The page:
From the team at BBC Wildlife Magazine

Why do female octopuses die after reproducing?

Mother octopuses never meet their babies, as they stop eating and die of starvation before the young hatch. However, that’s probably a good thing.

California two-spot octopus. © Phil Garner/Alamy
Published: October 8, 2020 at 7:00 am
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While parents sacrifice much for their offspring, few routinely give up their lives. But such is the destiny of a female octopus: tending her eggs is the last thing she’ll do.


In a gloriously tragic act of self-sacrifice, she stops eating and dies of starvation before the young hatch. She might even hasten her demise by actively ripping off parts of her own body.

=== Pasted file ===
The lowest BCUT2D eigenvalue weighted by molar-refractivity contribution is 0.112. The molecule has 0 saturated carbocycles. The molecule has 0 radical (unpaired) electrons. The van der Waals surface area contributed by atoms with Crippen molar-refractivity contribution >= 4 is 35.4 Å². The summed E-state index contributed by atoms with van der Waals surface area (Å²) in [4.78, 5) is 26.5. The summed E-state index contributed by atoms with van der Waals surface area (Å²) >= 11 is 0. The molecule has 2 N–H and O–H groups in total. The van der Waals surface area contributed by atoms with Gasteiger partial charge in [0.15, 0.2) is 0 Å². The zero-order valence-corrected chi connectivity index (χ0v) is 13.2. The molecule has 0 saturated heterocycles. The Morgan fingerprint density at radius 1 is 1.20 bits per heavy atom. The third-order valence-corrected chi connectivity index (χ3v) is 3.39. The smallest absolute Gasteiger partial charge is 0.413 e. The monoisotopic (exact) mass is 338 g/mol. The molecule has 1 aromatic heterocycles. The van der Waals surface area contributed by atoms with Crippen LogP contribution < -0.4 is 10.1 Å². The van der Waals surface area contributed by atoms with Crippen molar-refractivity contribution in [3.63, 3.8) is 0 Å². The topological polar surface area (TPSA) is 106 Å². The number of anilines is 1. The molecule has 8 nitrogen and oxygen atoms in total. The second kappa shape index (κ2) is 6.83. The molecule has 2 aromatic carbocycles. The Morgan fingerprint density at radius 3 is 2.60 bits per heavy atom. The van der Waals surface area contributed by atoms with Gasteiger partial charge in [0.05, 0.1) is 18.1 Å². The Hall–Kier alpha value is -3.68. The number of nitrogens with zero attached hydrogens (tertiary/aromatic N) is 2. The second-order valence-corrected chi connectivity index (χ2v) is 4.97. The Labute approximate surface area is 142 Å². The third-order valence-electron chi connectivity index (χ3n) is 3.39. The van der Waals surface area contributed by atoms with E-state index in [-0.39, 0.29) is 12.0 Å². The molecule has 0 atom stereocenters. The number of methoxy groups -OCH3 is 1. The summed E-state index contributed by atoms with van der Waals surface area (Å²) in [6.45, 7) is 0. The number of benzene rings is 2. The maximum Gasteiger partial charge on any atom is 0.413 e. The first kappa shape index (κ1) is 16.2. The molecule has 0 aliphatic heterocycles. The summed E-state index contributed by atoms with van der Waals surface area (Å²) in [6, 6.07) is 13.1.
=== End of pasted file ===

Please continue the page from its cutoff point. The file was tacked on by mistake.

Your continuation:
These behaviours seem to be orchestrated by nervous impulses from something known as the ‘optic gland’. Removal of this gland increases an octopus’s lifespan considerably, so it’s clearly not a simple case of exhaustion.

Instead, death seems to be pre- programmed. Octopuses have a cannibalistic streak, so death may be a way to prevent a female from feeding on her own hatchlings.

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Main image: California two-spot octopus. © Phil Garner/Alamy



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